Duh… (& hot flashes)

I spent a few minutes today looking for my phone that was in my hand. I was at chemo, and wanted to post something snarky, but by the time I found my phone (smh), I forgot what I wanted to say. So I figured I’d just say: “Hey! Today is my second to last chemo treatment! Woohoo!” Then I forgot to post it…

The chemo brain is strong with this one!

Aside from that, I’m doing well but super tired!

I may have mentioned that my liver numbers were a little high at my last chemo appointment. Well, they’re still a little high. So Dr YB reduced my taxotere dosage, as that can sometimes be a side effect. So we’ll see if that changes how I feel this cycle since taxotere is the nasty one. It would be nice since Christmas falls right smack in my bad week, so it would be cool to feel not as bad.

It was a long day, but I chatted with my recliner neighbor and listened to a book on tape, then did some word games and puzzle books. Tomorrow I’ll go for my Neulasta shot, and I don’t have to go for one week labs next week since my white and red cell counts have remained well throughout treatment. Score! One less thing to do the week of Christmas!!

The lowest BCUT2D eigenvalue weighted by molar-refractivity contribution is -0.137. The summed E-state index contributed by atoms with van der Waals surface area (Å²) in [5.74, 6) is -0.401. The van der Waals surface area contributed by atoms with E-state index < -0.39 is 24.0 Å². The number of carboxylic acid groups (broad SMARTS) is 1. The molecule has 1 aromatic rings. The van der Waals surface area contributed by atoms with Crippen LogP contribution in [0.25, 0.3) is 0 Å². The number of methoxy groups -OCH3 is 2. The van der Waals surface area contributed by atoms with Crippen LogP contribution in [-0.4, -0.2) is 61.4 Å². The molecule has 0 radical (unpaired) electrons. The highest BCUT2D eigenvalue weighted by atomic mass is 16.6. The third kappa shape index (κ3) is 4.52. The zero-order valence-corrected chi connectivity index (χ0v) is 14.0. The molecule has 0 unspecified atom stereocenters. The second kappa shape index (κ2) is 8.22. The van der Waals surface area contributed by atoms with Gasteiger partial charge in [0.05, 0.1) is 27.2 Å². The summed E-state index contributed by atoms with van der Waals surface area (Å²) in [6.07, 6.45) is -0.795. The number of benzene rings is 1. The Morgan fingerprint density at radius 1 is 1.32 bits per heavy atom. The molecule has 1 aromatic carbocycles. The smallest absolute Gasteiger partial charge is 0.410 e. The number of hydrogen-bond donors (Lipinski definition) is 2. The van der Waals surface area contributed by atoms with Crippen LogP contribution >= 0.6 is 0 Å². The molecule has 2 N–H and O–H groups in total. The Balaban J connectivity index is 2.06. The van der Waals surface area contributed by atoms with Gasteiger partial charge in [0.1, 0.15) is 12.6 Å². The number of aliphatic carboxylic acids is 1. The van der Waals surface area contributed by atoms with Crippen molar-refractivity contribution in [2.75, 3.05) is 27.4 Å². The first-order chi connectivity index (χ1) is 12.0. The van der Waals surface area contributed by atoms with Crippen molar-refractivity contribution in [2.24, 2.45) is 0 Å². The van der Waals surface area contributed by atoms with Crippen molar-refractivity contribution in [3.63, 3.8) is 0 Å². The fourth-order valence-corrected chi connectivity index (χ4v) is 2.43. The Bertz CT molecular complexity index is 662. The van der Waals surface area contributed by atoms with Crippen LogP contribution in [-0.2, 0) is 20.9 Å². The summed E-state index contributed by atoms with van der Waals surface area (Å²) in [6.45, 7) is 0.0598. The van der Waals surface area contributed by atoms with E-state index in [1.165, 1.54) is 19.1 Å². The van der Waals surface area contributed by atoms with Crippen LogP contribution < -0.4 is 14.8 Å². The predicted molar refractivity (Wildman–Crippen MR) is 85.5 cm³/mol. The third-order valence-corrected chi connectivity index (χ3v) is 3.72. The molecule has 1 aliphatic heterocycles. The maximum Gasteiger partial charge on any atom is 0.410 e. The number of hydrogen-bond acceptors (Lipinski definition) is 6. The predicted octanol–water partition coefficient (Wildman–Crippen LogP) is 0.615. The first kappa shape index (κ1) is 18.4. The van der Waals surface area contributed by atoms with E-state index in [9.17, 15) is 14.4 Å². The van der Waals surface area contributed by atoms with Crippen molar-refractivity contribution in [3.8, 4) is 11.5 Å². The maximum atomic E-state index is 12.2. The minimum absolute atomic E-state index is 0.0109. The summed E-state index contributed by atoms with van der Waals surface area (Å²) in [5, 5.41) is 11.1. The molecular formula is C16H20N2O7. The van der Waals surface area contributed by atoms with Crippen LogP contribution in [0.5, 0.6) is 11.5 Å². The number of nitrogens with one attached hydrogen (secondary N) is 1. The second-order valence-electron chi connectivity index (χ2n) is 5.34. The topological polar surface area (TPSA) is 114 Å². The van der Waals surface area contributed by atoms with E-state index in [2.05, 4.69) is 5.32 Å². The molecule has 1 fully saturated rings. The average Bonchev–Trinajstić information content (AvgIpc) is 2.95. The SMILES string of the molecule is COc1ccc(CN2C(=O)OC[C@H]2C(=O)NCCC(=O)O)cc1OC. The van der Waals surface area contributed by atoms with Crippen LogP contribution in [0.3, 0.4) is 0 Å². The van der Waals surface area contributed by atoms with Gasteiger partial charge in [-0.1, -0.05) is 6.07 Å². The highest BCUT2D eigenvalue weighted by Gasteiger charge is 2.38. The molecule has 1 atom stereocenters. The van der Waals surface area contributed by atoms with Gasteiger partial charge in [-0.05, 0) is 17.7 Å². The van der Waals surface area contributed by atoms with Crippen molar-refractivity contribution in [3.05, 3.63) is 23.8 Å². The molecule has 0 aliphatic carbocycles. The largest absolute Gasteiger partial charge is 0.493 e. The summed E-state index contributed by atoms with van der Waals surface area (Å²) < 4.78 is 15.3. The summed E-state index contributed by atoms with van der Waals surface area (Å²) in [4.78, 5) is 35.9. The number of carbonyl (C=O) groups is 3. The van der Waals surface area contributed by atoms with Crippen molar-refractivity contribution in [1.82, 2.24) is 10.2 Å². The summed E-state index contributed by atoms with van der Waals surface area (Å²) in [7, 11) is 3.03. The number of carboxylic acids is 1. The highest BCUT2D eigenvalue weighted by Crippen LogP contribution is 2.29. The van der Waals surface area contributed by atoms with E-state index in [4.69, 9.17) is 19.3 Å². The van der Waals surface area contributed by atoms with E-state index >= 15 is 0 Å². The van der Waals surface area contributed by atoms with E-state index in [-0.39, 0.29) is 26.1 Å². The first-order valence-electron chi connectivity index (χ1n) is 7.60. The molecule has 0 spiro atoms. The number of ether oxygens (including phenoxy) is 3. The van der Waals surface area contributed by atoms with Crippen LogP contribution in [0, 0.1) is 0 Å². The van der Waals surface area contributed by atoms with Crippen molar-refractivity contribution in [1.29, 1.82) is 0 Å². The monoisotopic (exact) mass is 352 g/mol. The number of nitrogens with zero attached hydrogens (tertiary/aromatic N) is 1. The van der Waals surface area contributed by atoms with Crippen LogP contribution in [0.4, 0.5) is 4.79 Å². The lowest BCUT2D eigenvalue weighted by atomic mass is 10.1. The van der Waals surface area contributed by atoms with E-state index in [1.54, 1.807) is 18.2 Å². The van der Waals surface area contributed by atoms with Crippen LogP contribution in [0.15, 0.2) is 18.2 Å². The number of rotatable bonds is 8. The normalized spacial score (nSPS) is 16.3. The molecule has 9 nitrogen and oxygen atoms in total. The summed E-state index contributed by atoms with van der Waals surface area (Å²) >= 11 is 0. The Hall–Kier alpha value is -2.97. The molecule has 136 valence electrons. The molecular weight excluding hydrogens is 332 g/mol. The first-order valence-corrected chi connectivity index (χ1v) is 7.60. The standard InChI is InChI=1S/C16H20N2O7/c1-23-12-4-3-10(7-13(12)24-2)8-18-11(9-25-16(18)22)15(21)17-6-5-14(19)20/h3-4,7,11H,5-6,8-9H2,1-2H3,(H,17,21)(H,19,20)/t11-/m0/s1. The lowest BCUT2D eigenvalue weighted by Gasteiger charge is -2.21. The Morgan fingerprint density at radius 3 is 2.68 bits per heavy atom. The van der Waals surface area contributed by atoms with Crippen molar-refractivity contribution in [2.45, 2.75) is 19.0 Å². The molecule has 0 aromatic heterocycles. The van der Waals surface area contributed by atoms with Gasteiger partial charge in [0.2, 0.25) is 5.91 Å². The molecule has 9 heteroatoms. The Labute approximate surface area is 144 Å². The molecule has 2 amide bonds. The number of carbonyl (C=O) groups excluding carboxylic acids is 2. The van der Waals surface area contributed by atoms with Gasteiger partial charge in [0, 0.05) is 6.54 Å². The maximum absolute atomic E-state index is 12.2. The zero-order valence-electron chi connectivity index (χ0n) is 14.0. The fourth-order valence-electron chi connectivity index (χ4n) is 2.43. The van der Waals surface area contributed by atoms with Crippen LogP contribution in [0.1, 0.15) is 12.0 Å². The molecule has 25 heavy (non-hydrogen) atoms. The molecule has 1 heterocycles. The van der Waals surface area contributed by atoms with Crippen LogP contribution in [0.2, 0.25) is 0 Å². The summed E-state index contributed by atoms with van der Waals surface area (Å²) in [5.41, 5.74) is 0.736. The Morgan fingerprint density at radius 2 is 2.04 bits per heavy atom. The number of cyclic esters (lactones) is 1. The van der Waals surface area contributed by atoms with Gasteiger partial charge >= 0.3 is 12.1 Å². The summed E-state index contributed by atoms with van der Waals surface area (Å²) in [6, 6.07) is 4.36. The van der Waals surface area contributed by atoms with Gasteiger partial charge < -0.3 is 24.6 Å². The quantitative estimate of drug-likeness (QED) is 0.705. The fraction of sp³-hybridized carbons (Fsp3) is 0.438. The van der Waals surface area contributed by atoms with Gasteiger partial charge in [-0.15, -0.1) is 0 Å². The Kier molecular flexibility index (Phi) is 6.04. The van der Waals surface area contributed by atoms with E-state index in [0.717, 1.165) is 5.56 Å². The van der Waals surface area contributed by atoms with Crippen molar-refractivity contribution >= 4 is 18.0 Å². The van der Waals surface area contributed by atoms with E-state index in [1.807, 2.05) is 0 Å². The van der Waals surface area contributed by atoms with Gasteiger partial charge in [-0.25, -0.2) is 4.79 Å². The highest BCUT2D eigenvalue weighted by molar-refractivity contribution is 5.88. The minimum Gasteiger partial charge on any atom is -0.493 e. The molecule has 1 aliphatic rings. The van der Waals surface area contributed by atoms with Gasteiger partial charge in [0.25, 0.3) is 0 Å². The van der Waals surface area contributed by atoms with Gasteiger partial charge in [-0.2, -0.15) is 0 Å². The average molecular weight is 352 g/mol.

After the Neulasta shot, the next thing I have to do is chemo on January 8th!

Oh! And I did talk to them about the evil hot flashes. Since my liver numbers are rising, the doc didn’t want to add any news meds to the ever growing cocktail I already have, as that can make those numbers worse. As it is, post-chemo I’m taking meds for: heartburn, nausea, and diarrhea, plus a steroid and Claritin for the Neulasta bone pain. And then I have other meds to take for more random symptoms that may pop up. It’s bananas, but I get it. So I’ll deal with the hot flashes. They’re a result of the hormones, since I’m basically in an induced menopause. Once I come off the chemo on January 8th, I’ll be continuing some hormone maintenance stuff until September. So once the chemo stops and the side effects slow down and those liver numbers go back up, we can look at treating the hot flashes.